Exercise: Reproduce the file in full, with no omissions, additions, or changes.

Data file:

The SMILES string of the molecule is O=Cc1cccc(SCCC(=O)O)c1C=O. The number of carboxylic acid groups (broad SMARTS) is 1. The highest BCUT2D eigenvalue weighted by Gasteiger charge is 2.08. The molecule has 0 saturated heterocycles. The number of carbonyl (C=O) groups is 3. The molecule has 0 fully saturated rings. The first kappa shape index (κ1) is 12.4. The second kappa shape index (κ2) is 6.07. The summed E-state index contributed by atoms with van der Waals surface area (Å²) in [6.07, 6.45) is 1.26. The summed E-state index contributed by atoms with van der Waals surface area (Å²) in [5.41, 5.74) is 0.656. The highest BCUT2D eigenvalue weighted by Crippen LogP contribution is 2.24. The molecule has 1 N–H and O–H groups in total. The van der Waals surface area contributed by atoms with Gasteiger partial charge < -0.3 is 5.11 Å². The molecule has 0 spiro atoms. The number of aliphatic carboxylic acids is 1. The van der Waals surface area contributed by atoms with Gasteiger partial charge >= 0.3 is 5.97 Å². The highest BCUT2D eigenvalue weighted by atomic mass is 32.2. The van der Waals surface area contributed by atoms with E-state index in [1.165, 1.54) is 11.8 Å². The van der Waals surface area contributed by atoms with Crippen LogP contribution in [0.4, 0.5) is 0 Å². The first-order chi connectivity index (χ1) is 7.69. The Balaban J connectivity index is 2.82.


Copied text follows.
The SMILES string of the molecule is O=Cc1cccc(SCCC(=O)O)c1C=O. The number of carboxylic acid groups (broad SMARTS) is 1. The highest BCUT2D eigenvalue weighted by Gasteiger charge is 2.08. The molecule has 0 saturated heterocycles. The number of carbonyl (C=O) groups is 3. The molecule has 0 fully saturated rings. The first kappa shape index (κ1) is 12.4. The second kappa shape index (κ2) is 6.07. The summed E-state index contributed by atoms with van der Waals surface area (Å²) in [6.07, 6.45) is 1.26. The summed E-state index contributed by atoms with van der Waals surface area (Å²) in [5.41, 5.74) is 0.656. The highest BCUT2D eigenvalue weighted by Crippen LogP contribution is 2.24. The molecule has 1 N–H and O–H groups in total. The van der Waals surface area contributed by atoms with Gasteiger partial charge < -0.3 is 5.11 Å². The molecule has 0 spiro atoms. The number of aliphatic carboxylic acids is 1. The van der Waals surface area contributed by atoms with Gasteiger partial charge >= 0.3 is 5.97 Å². The highest BCUT2D eigenvalue weighted by atomic mass is 32.2. The van der Waals surface area contributed by atoms with E-state index in [1.165, 1.54) is 11.8 Å². The van der Waals surface area contributed by atoms with Crippen LogP contribution in [0.4, 0.5) is 0 Å². The first-order chi connectivity index (χ1) is 7.69. The Balaban J connectivity index is 2.82.